Report: Trudeau Liberals Are Not Disclosing Information

David Krayden Ottawa Bureau Chief
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Canadian Prime Minister Justin Trudeau gets an “F” for disclosing information to the public and media, according to a report released Wednesday.

Trudeau was critical of the previous Conservative government for its alleged failures to disclose information, but News Media Canada says the Liberals’s performance “was even worse than in the latter years of the former Stephen Harper government.”

The organization, which conducts research on behalf of Canada’s news media, says even though Trudeau has publicly promised to deliver information in at timely manner, the legislation that he introduced towards that end is highly “worrisome.”

News Media Canada found that “the results are not encouraging and show a system that seems as broken as ever.”

The federal information commissioner who evaluates how well the government is responding to access to information requests, says she is “very disappointed” with the Liberal legislation that is supposed to improve the Access to Information Act. Suzanne Legault plans to file a report outlining her specific concerns with the bill by the end of this week.

The Access to Information Act allows anyone with $5 to request information from any government department — subject to privacy and security concerns. If the federal government cannot respond to the request within 30 day, it must explain why it requires an extension.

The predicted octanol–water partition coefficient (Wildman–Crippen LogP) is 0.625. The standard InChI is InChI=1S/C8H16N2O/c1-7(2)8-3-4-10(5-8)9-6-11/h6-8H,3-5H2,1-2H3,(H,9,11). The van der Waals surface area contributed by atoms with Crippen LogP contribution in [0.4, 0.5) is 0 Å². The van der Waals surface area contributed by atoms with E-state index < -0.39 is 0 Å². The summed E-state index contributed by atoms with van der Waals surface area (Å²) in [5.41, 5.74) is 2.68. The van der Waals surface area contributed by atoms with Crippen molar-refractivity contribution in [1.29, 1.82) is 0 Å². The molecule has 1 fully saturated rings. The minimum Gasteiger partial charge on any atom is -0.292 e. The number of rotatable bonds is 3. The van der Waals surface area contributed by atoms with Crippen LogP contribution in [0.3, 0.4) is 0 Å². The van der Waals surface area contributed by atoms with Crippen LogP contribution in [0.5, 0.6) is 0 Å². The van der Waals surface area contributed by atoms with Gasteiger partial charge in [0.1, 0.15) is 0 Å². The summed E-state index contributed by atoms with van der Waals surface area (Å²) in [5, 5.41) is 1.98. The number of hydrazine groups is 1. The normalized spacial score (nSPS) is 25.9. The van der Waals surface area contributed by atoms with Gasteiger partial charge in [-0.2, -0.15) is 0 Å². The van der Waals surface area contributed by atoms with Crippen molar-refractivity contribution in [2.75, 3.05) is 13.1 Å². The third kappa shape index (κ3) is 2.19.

The official opposition Conservatives and third party New Democrats are in agreement that they Liberals are stonewalling on information requests and don’t really want to reform the legislation.

A major criticism in the report is that the Liberals have their talking points down about government transparency but are practising something completely different. The Liberal legislation contains references to information requests being subject to ambiguous criteria. For instance, a request can be denied if it is deemed to be “vexatious,” which, in politics, can apply to just about anything. Nor can a request be seen as one that will “unreasonably interfere” with a bureaucrat’s regular duties.

“The federal audit reveals an access system that is bogged down to the point where, in many cases, it simply doesn’t work,” states the report.

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